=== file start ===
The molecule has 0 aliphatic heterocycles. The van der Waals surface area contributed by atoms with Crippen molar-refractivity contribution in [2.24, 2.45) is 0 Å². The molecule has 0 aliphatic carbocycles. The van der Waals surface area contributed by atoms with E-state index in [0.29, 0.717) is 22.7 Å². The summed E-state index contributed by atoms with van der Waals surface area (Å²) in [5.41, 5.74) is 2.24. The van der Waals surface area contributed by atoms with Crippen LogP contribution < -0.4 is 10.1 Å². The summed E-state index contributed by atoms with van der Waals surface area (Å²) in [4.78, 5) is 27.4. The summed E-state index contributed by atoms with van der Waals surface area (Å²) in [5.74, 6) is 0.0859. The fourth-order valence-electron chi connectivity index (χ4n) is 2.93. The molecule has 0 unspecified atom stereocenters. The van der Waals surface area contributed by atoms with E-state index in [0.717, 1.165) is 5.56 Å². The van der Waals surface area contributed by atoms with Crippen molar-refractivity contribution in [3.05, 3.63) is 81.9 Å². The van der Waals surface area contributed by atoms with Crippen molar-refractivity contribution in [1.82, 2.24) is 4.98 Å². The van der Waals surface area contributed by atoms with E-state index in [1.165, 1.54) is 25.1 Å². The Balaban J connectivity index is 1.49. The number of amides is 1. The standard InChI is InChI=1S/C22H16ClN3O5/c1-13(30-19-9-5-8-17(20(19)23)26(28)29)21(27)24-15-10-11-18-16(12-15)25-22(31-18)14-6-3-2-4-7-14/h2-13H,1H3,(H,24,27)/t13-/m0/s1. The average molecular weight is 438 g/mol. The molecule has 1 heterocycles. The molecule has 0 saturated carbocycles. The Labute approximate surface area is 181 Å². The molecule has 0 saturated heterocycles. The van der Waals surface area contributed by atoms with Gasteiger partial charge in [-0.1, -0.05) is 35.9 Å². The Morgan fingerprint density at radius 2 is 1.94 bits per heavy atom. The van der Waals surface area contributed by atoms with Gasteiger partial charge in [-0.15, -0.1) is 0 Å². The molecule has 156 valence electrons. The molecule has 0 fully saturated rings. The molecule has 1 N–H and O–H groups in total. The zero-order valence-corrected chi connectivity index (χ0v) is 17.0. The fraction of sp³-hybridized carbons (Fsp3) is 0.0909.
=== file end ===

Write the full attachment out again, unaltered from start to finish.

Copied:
The molecule has 0 aliphatic heterocycles. The van der Waals surface area contributed by atoms with Crippen molar-refractivity contribution in [2.24, 2.45) is 0 Å². The molecule has 0 aliphatic carbocycles. The van der Waals surface area contributed by atoms with E-state index in [0.29, 0.717) is 22.7 Å². The summed E-state index contributed by atoms with van der Waals surface area (Å²) in [5.41, 5.74) is 2.24. The van der Waals surface area contributed by atoms with Crippen LogP contribution < -0.4 is 10.1 Å². The summed E-state index contributed by atoms with van der Waals surface area (Å²) in [4.78, 5) is 27.4. The summed E-state index contributed by atoms with van der Waals surface area (Å²) in [5.74, 6) is 0.0859. The fourth-order valence-electron chi connectivity index (χ4n) is 2.93. The molecule has 0 unspecified atom stereocenters. The van der Waals surface area contributed by atoms with E-state index in [0.717, 1.165) is 5.56 Å². The van der Waals surface area contributed by atoms with Crippen molar-refractivity contribution in [3.05, 3.63) is 81.9 Å². The van der Waals surface area contributed by atoms with Crippen molar-refractivity contribution in [1.82, 2.24) is 4.98 Å². The van der Waals surface area contributed by atoms with E-state index in [1.165, 1.54) is 25.1 Å². The Balaban J connectivity index is 1.49. The number of amides is 1. The standard InChI is InChI=1S/C22H16ClN3O5/c1-13(30-19-9-5-8-17(20(19)23)26(28)29)21(27)24-15-10-11-18-16(12-15)25-22(31-18)14-6-3-2-4-7-14/h2-13H,1H3,(H,24,27)/t13-/m0/s1. The average molecular weight is 438 g/mol. The molecule has 1 heterocycles. The molecule has 0 saturated carbocycles. The Labute approximate surface area is 181 Å². The molecule has 0 saturated heterocycles. The van der Waals surface area contributed by atoms with Gasteiger partial charge in [-0.1, -0.05) is 35.9 Å². The Morgan fingerprint density at radius 2 is 1.94 bits per heavy atom. The van der Waals surface area contributed by atoms with Gasteiger partial charge in [-0.15, -0.1) is 0 Å². The molecule has 156 valence electrons. The molecule has 0 fully saturated rings. The molecule has 1 N–H and O–H groups in total. The zero-order valence-corrected chi connectivity index (χ0v) is 17.0. The fraction of sp³-hybridized carbons (Fsp3) is 0.0909.